How to stay organized and focused when home is your work space
Over the past few weeks, in the wake of school shutdowns due to COVID-19, schools across the country have needed to make a sudden shift from on-campus to online learning. This has been true for schools serving all ages, from K–12 through the university level. Educators are changing their teaching approach on the fly, and students are adjusting to learning from home.
Of course, schools that already had a strong online or blended learning component in place, like the University of St. Augustine for Health Sciences, have been able to continue many courses without interruption. Online learning is a resilient mode of study that is flexible and can easily adapt to unexpected changes, such as the COVID-19 situation.
This whole learning-from-home thing might be new territory for you. Whether this is your first experience with online learning—or whether your usual study spaces are now shut, such as libraries and cafés—it can take time to figure out how to have optimal focus and discipline at home. It’s worth the effort because learning from home is a skill that can serve you well in your education and in your career, should you choose to run a business or therapy practice from home. Here are some helpful tips on learning from home:
- Set up a workspace that’s comfortable and feels productive.
It’s good to keep your work psychologically separate from other activities—especially sleeping and eating. So instead of lying in bed or on a couch or working from the kitchen table, find a spot where you can be productive. If possible, designate a separate room or a corner of a room for studying. Natural light helps, and don’t have your back to a door. You may want to get a portable room divider or curtains to separate your workspace and/or to serve as a neutral background for video calls.
Next, set up an ergonomic workspace. If possible, get a desk that’s the proper height (a desk that is too high will make your shoulders hunch) and consider a supportive office chair you can sit in comfortably for a while. Find a keyboard and pointing device that you can use easily, without wrist or shoulder pain.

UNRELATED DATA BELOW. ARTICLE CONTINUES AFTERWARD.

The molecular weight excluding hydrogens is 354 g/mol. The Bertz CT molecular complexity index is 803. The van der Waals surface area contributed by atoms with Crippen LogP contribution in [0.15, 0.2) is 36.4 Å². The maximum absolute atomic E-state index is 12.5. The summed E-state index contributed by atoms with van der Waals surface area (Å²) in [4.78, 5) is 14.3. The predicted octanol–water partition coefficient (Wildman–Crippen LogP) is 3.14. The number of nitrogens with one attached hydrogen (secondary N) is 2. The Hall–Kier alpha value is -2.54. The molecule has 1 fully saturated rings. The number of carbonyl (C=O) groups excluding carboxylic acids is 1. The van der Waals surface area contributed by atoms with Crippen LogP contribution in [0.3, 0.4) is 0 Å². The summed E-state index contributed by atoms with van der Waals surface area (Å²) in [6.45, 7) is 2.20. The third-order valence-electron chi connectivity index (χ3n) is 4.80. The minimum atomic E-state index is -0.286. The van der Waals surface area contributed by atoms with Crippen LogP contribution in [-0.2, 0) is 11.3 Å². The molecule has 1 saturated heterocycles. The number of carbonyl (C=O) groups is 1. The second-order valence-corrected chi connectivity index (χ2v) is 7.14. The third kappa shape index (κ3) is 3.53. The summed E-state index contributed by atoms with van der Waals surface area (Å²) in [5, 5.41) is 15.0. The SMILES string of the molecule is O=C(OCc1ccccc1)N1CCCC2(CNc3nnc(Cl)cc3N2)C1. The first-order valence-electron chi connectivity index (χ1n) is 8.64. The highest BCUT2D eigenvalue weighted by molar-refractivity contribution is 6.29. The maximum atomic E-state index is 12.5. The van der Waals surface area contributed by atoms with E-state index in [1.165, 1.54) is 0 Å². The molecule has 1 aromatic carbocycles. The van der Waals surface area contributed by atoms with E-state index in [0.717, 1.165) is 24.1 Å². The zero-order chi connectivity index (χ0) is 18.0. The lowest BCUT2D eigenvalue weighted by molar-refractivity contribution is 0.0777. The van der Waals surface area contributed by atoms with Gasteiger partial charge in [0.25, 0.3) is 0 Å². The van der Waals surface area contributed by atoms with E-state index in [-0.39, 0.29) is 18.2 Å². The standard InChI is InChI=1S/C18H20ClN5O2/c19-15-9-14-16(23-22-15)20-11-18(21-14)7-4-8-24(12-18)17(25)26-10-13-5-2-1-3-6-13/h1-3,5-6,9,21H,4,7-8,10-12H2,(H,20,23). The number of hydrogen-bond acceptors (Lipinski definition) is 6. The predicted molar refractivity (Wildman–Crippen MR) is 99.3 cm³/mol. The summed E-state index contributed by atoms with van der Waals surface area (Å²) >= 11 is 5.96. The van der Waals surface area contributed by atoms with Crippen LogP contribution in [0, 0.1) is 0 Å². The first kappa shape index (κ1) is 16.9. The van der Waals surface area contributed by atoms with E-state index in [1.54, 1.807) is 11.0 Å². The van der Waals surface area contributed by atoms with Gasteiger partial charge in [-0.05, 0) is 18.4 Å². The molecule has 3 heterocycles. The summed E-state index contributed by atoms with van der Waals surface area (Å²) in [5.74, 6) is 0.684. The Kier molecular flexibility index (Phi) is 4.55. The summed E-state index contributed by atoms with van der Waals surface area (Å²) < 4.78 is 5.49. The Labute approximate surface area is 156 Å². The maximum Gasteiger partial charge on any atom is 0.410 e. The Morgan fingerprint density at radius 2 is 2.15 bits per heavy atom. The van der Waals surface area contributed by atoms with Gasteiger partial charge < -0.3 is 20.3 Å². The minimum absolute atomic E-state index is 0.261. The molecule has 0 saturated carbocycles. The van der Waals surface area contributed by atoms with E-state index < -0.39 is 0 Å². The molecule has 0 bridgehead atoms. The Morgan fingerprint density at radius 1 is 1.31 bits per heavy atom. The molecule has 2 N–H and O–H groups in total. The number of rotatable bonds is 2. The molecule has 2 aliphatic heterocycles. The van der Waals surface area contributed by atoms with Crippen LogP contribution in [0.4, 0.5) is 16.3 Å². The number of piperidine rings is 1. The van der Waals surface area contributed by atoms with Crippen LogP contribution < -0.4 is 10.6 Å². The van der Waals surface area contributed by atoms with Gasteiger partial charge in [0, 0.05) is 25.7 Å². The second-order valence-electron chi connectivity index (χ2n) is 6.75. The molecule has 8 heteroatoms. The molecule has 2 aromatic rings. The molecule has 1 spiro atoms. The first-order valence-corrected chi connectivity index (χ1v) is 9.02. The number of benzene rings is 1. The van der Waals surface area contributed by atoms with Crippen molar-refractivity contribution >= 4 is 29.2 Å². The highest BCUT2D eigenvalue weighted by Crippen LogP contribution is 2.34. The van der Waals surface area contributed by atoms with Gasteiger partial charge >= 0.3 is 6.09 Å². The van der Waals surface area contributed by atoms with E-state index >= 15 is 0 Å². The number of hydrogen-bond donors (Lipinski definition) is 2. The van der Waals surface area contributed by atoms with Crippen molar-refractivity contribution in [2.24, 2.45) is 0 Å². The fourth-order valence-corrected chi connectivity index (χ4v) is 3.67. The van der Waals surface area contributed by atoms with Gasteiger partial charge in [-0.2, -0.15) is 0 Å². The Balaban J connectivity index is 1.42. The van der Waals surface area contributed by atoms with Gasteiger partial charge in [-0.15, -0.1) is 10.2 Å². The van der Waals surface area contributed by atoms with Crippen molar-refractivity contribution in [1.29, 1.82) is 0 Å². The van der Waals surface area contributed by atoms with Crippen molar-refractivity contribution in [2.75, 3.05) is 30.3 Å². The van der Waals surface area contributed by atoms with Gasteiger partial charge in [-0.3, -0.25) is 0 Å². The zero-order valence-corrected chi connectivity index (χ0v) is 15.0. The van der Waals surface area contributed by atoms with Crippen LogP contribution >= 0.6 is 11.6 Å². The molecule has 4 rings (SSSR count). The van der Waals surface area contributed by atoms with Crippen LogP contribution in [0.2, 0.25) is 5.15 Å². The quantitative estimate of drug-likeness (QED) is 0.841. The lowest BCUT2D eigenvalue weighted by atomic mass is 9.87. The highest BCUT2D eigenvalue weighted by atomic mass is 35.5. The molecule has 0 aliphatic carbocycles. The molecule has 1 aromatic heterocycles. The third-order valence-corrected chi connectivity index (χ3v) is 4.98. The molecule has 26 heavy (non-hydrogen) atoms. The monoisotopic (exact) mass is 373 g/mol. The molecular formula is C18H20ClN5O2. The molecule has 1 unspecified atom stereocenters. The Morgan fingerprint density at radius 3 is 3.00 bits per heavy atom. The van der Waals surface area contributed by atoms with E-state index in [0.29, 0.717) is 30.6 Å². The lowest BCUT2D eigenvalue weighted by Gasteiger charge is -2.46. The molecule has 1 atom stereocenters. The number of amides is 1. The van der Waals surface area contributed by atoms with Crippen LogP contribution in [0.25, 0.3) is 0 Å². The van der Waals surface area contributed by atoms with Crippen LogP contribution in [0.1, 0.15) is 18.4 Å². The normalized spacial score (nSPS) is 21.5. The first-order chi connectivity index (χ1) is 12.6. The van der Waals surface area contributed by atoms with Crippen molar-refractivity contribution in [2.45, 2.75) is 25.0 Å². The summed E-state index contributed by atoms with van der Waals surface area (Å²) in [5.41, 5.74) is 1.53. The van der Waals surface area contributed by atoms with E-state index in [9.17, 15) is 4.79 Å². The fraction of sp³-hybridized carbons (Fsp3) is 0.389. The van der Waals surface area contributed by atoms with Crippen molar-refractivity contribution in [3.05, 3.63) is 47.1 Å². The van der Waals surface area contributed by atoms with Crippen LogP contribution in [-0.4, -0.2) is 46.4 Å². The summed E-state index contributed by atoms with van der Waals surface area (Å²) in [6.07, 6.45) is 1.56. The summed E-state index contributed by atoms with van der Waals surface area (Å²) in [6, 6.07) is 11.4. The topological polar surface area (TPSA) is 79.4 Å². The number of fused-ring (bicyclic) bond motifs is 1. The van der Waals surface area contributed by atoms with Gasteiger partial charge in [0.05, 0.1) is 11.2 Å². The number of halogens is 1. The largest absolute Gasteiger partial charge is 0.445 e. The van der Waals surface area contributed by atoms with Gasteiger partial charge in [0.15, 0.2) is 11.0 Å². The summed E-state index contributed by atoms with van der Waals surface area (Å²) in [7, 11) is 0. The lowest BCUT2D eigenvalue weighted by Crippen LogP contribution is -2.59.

- Spend time getting up and running right.
Be sure your computer is updated to work with the online learning platform, and that the microphone and webcam are working (a phone’s screen is too small to catch the details you’ll need to see in instructional videos and slide presentations). If you live with other people, a noise-cancelling headset may be invaluable. If you need help getting up and running on an online platform, seek out technical support from your school’s IT department.
- Plan out your day the night before.
It’s good to map out the following day in advance. Break it down by lectures, studying, workouts, meals, and personal time. This way, you can start your morning focused and ready to go, rather than losing time trying to figure out what to do first. Many students find it helpful to establish a routine, doing the same things at the same times every day. But it’s also good to remain flexible within that structure, so you don’t get into a rut.